The eighth principle is formulated by Dom Guéranger: "The liturgical reform having for one of its main purposes the abolition of mystical acts and formulas, it necessarily follows that its authors had to claim the use of the vulgar language in the divine service. This is therefore one of the most important points in the eyes of the sectarians." The Benedictine monk continues: "Let's face it, it is a master stroke of Protestantism to have declared war on the holy language; if he could successfully destroy it, his triumph would be well advanced. Offered to profane eyes, like a dishonored virgin, the Liturgy, from this moment, has lost its sacred character, and the people will soon find that it is not too worthwhile to let their work or pleasure go for go hear about it like you talk in the public square." Let the ecclesiastical authorities deign to recognize that the warning from the founder of Solesmes was prophetic.
Private and Social Consequences
In the ninth principle, the author shows that "by removing from the Liturgy the mystery which lowers reason, Protestantism was careful not to forget the practical consequence, namely the emancipation from fatigue and embarrassment that impose to the body the practices of the Liturgy. ...More fasting, more abstinence; more genuflection in prayer; for the temple minister more canonical prayers to be said in the name of the Church." The result is a decrease in "the sum of public and special prayers."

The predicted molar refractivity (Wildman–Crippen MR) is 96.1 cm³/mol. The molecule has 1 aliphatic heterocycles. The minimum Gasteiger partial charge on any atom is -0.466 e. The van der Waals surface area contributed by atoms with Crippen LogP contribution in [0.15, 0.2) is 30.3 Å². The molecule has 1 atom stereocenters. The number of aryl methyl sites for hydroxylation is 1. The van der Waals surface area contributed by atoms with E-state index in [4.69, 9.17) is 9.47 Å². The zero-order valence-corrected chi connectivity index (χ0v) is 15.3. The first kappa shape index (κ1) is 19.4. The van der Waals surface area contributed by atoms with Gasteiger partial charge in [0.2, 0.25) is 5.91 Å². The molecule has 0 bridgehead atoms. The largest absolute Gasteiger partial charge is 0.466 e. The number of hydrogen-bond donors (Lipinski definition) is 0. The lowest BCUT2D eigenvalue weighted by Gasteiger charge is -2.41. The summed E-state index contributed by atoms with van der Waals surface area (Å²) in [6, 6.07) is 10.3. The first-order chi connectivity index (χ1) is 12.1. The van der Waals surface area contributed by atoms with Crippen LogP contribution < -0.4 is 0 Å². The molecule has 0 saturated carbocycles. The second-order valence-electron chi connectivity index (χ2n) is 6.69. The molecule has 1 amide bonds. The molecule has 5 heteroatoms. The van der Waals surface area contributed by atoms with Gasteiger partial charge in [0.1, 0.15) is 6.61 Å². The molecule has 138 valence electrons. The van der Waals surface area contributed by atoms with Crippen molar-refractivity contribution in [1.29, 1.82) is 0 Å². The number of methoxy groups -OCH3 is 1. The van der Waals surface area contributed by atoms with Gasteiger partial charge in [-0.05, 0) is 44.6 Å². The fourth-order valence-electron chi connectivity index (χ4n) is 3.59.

The tenth principle refuses papal power. If this refusal is categorical and definitive in Protestantism, it is none the less lively in the Modernist. Today the current which seeks to strip the papacy of its prerogatives - already at work through the texts of the Council on collegiality - has resumed vigor with the complicity of the Pope himself who always intends to "decentralize."
The eleventh principle states that anti-liturgical heresy needs "to destroy in fact and in principle all priesthood." Again, Protestantism was radical. But Modernism, by assimilating the common priesthood of the faithful and the ordained priesthood, distinguishing them only as degrees of the same priesthood, in fact achieves the same result. Among the Protestants, there are only lay people, because there is no longer a sacred liturgy. Among the Modernists, the priests performed almost on a par with the assembly in a disfigured liturgy.
The twelfth principle corresponds to the submission of Protestantism to temporal powers, by the loss of the unifying center that are Rome and the Pope. In modernism, it results in a centrifugal force which tends to separate the national churches from each other. This is embodied by the liturgical language passed to the vernacular, by the increasingly decentralized powers, by the democratic spirit infiltrating under the guise of synodality. A full-scale implementation of this principle is accomplished today in Germany through the "synodal path."
His deep knowledge of the Catholic liturgy and his great love for it allowed Dom Guéranger to grasp its greatness. In contrast, they led him to identify the constants of the anti-liturgical spirit. His work offers a precious diagnosis for our time, witness to a veritable rage of destruction of the Catholic liturgy.